Bulwark Bazooka
Beton Kopf Media/Metropolis

Another year, another :Wumpscut: album. For those who stopped paying attention circa Wreath of Barbs (an album which is now 13 years old, and has the special edition reissue boxset to prove it), Rudy Ratzinger’s fabled enzeit-electro project has been settled into a one-album-every-calendar-year groove for a decade now. It’d be easy to claim diminishing returns, although that conveniently overlooks a fairly basic principle of economics; for these albums to continue to be made and released – both on Ratzinger’s own Beton Kopf Media and North America’s Metropolis Records – someone has to be buying them. It’s a testament to the loyalty of his audience that Rudy is able to release music at this rate, although I’d be lying if I said Bulwark Bazooka shattered any preconceptions I may have had about his latter day material.

For its lack of any particularly killer tunes, it is notable that the LP is laden with a lot of the things that made :Wumpscut: such a universal presence in the 90s. Few acts could touch :W: in dark electro’s 90s heyday, and some of the genius bits of programming that made the project ubiquitous still inform his composition to this day. Opener “Rubber Corpse” is hobbled by one of the ultra-simple looping lead riffs Rudy has been attaching to his songs for ages now, but those double-time drum fills and the use of vocalist Aleta Welling is enough to suggest classic Music for a Slaughtering Tribe era tracks like “Fear in Motion” and “She’s Dead”. Similarly, the Dead Can Dance sample and funky mid-tempo groove of “Heresy” hearkens back to classic :W: instrumentals like “Thorns”, less that song’s compulsive replayability and club appeal.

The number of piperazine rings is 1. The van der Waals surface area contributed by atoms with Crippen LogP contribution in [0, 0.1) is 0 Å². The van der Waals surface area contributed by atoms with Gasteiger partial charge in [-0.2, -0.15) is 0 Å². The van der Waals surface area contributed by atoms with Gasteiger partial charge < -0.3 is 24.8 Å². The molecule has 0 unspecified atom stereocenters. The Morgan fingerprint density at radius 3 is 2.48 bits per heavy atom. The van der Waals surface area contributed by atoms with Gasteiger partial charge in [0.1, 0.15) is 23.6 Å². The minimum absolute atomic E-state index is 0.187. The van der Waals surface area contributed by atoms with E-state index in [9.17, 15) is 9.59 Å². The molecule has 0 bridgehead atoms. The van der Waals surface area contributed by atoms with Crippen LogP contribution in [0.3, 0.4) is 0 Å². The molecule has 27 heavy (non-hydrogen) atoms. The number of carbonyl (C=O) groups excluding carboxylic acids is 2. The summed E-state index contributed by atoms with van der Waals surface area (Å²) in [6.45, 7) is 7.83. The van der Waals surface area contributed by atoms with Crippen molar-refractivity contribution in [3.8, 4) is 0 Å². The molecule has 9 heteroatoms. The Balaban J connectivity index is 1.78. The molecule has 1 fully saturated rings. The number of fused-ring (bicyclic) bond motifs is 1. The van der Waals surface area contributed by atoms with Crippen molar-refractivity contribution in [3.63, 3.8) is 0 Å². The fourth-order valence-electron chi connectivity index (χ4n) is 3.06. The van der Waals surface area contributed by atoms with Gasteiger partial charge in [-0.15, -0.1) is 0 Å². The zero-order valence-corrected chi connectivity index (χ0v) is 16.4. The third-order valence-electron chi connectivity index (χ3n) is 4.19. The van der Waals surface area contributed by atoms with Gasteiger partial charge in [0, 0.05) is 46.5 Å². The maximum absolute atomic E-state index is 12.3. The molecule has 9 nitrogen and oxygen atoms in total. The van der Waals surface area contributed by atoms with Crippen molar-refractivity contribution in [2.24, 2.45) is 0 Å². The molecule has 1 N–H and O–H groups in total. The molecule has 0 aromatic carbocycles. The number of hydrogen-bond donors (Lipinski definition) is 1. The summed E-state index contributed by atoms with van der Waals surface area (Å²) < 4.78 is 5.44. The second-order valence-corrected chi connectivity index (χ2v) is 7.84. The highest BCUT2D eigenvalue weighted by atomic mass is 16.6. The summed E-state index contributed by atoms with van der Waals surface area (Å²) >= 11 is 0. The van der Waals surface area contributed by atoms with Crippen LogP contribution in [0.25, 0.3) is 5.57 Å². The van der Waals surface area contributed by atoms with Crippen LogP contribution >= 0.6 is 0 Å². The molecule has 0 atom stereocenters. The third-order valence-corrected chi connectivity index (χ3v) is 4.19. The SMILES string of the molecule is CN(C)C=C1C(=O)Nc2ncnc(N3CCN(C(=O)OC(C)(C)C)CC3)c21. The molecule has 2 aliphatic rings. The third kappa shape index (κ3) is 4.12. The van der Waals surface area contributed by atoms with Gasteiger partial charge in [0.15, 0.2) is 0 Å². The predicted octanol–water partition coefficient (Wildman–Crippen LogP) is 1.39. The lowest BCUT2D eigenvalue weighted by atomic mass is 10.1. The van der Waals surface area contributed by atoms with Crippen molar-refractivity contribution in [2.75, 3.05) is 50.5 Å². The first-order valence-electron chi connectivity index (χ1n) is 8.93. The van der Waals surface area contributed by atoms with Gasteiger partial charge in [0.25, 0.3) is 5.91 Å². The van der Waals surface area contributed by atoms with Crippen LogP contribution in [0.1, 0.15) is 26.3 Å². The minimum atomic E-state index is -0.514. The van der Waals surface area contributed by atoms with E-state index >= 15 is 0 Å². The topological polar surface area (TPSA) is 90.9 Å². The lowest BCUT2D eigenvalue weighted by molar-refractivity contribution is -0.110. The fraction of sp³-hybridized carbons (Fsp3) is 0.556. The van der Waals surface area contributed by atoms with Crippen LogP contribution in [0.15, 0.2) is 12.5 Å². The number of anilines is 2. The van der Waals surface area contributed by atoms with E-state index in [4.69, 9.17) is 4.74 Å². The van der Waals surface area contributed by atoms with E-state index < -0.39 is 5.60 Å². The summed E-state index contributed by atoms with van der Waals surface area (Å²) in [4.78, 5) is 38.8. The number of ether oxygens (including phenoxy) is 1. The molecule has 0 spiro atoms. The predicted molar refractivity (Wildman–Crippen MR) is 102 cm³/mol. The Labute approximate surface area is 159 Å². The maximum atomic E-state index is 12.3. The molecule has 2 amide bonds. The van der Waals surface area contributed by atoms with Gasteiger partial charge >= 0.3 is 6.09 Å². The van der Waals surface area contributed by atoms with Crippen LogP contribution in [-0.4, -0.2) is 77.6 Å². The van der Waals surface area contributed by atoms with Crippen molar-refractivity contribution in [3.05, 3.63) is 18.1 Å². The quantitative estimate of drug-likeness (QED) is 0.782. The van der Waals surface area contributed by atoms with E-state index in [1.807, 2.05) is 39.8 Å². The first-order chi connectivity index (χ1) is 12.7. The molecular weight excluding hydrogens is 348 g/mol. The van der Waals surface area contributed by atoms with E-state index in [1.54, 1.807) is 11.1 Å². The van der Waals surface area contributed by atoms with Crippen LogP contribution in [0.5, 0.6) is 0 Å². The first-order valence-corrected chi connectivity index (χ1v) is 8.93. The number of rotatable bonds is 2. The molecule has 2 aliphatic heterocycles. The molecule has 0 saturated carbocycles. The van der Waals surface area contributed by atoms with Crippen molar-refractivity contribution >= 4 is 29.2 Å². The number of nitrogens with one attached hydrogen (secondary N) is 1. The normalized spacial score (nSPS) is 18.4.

It’s only fair to say that there’s nothing I think is unequivocally terrible on Bulwark Bazooka. There’s a lot of mediocrity to be certain, and aside from a couple half-hearted dancefloor overtures (the aforementioned “Rubber Corpse” and the lyrically dopey “Supergurl”) the album settles into an inoffensive cycle of slower numbers pretty fast. It’s just hard to imagine anyone feeling inspired or excited by a number like “Vienna” that ambles aimlessly between old-timey harp samples and buzzy synth washes. Even when some energy does manifest on the nasty “Atrocity Dancer” – a track which notably uses Rudy’s sped-up lead vs. half-time drums trick a la “Slave to Evil” – it never totally goes over the top, rolling to a stop after a few rote laps around its verse and chorus.

The more I think about it, the less I’m convinced my initial theory about the comforts of a band doing what it does best are correct. At least for this listener, Bulwark Bazooka invokes much better songs and albums in a way that places its own lack of inspiration in sharp relief. It’s certainly better than a few of the latter records Ratzinger has released (Fuckit and Women and Satan First were by and large unlistenable), but it’s still not anywhere close to the quality of the records it invokes. If “better than :Wumpscut:’s worst” seems like faint praise, allow me to leave you with the question I kept coming back to while listening to this record: is there any effective difference between general mediocrity and being outright terrible when the end result is the same?